Rushmore (1998)

It’s not Wes Anderson’s fault he launched an almost sickening movement towards quirkiness in cinema. You can’t blame him for creating something that in turn, birthed monsters like Napolean Dynamite and the vomit worthy Little Miss Sunshine. After Bottle Rocket (his debut) and this (his calling card), Hollywood picked up anything with offbeat characters operating within a world that doesn’t understand them ( a gay, suicidal, proust scholar, although excellently portrayed by Steve Carell, was almost taking the piss in Little Miss Sunshine).

It would be a lie to say that Anderson created a new genre but he certainly operates within his own world with it’s own rules and idiosynchrasies. Walk in on an Anderson film and it is instantly recognisable, a calling card for his unique vision. Burton and Gilliam have done this forever and it creates a comfortable atmosphere of familiarity. None of the above is necessarilly a good thing but nor should it be the easy target for critics searching for an angle of attack. It is what it is basically, and you knew that when you bought the ticket.

Rushmore tell the story of Max Fischer, a precocious student at Rushmore, a prestigious private school. He’s a scholarship student surrounded by the uber rich. He fills his time with extracurricular activities;president of the beekeepers, director of the Rushmore players, etc. His grades are secondary in importance and suffer accordingly. Befriending an ex alumni (Bill Murray) and falling in love with a primary school teacher do not help his academic studies and soon he is expelled.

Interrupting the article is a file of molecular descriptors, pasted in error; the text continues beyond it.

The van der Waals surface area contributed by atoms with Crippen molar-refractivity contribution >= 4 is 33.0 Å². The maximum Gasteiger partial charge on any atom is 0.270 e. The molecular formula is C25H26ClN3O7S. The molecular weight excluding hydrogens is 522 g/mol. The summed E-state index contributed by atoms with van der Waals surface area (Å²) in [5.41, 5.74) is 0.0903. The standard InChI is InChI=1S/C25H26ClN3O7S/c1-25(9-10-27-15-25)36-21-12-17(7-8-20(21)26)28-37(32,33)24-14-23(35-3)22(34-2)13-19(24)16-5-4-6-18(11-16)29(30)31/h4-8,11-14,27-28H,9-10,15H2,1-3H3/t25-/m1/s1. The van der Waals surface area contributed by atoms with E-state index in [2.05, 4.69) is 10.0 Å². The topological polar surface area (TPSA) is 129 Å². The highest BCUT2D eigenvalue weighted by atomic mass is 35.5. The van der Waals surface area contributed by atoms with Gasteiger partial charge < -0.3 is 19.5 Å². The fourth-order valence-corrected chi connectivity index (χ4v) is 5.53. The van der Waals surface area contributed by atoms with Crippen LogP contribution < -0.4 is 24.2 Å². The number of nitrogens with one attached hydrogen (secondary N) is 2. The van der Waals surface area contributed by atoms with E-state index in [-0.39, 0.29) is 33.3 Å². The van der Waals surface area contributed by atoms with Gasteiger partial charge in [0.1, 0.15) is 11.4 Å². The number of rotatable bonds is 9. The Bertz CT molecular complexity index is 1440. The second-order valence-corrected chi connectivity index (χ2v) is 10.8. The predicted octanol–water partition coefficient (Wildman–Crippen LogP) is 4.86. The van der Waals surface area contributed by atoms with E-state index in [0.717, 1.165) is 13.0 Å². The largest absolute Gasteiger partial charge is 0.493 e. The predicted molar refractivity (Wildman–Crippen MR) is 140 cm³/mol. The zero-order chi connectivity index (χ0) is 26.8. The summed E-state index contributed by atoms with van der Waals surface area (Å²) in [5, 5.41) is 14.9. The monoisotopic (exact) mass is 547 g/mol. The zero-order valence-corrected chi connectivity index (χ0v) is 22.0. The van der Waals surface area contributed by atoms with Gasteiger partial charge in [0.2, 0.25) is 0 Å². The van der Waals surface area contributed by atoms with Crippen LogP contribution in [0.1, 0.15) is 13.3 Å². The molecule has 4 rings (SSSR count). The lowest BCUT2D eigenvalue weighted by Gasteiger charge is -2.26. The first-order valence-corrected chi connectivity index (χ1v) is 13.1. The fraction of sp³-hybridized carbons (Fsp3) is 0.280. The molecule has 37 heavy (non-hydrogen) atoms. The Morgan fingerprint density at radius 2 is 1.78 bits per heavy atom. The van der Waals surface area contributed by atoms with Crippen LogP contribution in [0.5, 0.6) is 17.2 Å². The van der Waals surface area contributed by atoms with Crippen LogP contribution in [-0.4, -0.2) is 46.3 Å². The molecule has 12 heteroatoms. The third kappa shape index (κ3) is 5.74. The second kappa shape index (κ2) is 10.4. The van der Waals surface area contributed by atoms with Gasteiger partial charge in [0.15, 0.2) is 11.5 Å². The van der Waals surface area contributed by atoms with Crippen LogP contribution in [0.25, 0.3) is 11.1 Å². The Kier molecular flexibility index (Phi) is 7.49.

Fischer got into Rushmore on the strength of a play he wrote when he was nine. He has continued in this and we see stage versions of Serpico, Boys ‘N the Hood and Heaven and Hell. These are spectacularly overblown and yet still representative of the films they portray. This is exactly the same as a Wes Anderson film. They feel like extended fancy dress parties, or forced productions of classics. Everyone has a uniform, everyone speaks in an emotionless pitch, everyone has their place and they know it. Anderson knows what his films will look like before he shoots them (like the Coens) and any deviation will be met with dissapproval.

This is what makes Anderson watchable (over and over and over). An attention to detail to rival Kubrick makes his fake world seem real, his skewering of standard characters believable and his America a better place. The real skill, however, is transcending these affectations, making the audience give a shit about the characters, their conclusions and emotional states. Curiously, his characters rarely display emotion, it is all suggested and implied, augmented by emotive music and long silences.

Rushmore is the first Anderson film to fit the template (creating it if you will). Montages, slow motion, grand music, misunderstood genius, middle age, stilted dialogue, absurd self confidence and lack of shame. These are all present and correct. Schwartzman deserves a lengthy career after his portrayal of Max, he veers from nerdy to supremely confident, distraught to driven and does it well. Murray lends his hangdog ™ looks to a weary perforrmance of a man pushed too far in banality. This film led to somethin of a late blooming for Murray, Lost in Translation, Life Aquatic and Broken Flowers followed. Blame Anderson and be grateful.

Rushmore‘s real triumph is in it’s feel. Instantly comfortable yet refreshingly different. A sentiment that could be stamped onto Anderson and long may it continue. A maverick within the system is still a maverick.

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